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Sleep Surgeon Question 21

Tips for better sleep
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Question 21 - Need help deciding if surgery is right for me.

From: K. B.

I am a 20 year old female with a history of sleep apnea. I am 5'10 and 145lbs. I am not overweight. My RDI and AHI is 22 and my O2 drops to 87%. The best treatment that helped me was cpap at 17 cm of h2o. That lasted for only a month because the high pressures severely hurt and dried out my sinus's.

So therefore, after a year of trying and playing with different cpap masks, humidifier, the cpap is a huge miss, which is why ive moved on to getting surgery. I have already had my deviated septum fixed and my tonsils/adnoids removed. This did not improve my OSA..

The first surgeon I went to gave me the orthogantic work up and said that i was a canadate for MMA and GA. The second one I went to said that i was definetly not a candidate for that, and that the UPPP along with the hyoid suspension and genioglossal advancement would cure me.

Let me just say that I have had to stop going to college and even give up my scholarship because this disorder is ruining my life due to intense daytime sleepiness. My quality of life is truly diminished. I want this disorder cured...all i know is that I DO NOT snore and I am not overweight. When i sleep, my mouth drops open and the tip of my tongue hits the roof of my mouth (due to it collapsing).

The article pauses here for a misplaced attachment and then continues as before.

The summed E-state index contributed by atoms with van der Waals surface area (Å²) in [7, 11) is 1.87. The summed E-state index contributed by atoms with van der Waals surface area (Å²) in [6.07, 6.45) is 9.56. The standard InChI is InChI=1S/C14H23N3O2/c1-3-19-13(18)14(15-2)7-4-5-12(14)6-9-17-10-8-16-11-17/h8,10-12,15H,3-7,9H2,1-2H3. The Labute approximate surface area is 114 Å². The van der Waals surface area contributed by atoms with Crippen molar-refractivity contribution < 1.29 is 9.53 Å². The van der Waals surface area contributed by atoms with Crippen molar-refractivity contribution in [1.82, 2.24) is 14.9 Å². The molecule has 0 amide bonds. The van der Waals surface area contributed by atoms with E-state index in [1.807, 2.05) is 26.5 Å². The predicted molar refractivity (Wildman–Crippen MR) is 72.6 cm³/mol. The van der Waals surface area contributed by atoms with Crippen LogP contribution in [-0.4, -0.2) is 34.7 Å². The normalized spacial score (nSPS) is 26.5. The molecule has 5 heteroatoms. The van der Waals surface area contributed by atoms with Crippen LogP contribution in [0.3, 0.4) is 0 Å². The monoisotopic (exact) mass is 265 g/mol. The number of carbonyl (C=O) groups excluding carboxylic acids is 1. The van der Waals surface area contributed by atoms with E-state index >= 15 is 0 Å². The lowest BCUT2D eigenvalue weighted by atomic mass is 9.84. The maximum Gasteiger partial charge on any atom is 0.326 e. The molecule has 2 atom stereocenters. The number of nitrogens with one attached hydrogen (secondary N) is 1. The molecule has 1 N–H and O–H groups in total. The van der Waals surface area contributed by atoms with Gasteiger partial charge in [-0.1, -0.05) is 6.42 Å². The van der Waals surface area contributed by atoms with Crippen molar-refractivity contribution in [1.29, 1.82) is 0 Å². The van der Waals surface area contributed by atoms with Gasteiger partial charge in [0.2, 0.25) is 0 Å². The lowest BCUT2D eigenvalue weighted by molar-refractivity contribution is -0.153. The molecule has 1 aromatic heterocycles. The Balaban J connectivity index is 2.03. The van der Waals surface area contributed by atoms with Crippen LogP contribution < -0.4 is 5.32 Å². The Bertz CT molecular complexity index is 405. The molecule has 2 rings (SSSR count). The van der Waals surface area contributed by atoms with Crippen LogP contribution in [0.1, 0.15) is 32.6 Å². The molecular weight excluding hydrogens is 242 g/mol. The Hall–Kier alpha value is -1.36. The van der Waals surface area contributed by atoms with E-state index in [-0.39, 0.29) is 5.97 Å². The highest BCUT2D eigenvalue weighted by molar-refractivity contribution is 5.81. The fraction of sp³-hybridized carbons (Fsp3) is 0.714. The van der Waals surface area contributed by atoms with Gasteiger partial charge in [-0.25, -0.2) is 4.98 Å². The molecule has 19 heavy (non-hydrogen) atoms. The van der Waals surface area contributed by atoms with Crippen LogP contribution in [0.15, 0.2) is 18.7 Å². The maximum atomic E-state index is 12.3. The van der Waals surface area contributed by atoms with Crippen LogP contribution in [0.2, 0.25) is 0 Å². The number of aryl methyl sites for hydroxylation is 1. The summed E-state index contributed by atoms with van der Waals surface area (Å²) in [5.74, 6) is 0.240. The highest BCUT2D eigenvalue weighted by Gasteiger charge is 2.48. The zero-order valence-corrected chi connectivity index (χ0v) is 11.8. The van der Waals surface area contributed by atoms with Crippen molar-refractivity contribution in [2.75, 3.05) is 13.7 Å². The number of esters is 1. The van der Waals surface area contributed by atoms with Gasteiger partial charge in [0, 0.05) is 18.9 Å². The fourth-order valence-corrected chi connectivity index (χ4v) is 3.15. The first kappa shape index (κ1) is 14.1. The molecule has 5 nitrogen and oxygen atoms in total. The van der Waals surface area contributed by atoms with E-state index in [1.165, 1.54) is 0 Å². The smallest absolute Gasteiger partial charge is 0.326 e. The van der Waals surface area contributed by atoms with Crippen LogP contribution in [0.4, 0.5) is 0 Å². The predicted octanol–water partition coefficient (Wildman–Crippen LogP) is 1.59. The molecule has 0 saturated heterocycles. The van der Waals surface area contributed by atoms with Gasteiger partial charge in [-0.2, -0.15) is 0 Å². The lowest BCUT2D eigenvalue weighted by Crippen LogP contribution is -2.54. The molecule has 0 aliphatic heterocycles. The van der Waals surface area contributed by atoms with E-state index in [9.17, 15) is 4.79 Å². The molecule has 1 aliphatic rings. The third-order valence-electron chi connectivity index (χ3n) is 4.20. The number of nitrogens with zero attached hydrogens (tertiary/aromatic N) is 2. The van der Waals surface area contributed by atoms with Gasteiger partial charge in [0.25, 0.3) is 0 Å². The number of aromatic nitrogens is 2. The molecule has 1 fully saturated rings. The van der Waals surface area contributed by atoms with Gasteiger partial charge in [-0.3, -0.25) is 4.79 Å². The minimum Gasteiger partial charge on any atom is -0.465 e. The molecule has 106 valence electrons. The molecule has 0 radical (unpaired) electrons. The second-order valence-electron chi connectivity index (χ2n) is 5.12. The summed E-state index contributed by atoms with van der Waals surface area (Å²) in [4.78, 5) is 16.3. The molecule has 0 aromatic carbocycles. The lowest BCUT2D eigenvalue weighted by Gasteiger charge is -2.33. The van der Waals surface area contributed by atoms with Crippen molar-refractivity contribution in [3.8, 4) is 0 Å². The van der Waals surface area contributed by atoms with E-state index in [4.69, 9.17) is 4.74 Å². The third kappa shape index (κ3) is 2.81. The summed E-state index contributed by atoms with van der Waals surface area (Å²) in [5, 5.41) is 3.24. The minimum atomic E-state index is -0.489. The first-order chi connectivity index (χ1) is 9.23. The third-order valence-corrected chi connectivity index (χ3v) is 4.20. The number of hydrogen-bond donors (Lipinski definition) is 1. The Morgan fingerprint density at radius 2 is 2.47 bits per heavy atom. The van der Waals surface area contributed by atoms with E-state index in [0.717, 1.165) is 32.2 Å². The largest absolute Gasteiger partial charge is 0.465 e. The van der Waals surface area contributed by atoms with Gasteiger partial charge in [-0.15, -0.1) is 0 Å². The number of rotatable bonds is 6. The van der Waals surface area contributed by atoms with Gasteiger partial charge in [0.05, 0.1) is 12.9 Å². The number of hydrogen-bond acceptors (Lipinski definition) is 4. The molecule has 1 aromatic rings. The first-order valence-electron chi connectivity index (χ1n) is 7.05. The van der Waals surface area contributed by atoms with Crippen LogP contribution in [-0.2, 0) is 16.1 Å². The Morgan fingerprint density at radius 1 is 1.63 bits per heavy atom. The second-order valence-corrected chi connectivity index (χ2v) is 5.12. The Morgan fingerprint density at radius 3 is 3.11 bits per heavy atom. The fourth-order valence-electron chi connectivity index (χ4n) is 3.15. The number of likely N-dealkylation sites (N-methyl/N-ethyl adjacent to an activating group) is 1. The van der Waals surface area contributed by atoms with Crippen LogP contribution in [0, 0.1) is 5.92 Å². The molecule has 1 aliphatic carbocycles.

Please, i need advice. I need to get my life on track, and i just want to make sure i make the right decision. -

thank you


Answer Provided by Dr. Kasey Li
August 29, 2007

In general, young women with moderate to severe OSA either are quite overweight (the main cause of OSA is due to the weight issue) have or significant upper airway narrowing (the main cause of OSA is due to the small upper airway).

Additionally, women usually do not have much excess soft tissue, thus young, non-obese women with significant OSA usually have small jaws. Obviously, this is an assumption since I have not examined you.

Since the natural history of OSA is that it progresses with age, therefore, I usually recommend that young patients such as your self try to maximize the improvement with surgery.

There is no question that MMA achieves the best improvement and that is what I would probably recommend. However, you can certainly consider hyoid advancement with genioglossus advancement and palatopharyngoplaty. It can be a viable option if you have tonsils, which improves your chances.

I don’t know how experience your surgeon is, but women’s hyoid bone is much smaller and softer and there is a greater chance of fracture during the operation as compared to men.

My best advice would be for you to evaluate the odds of success and your comfort level in going through these operations.

Good luck.




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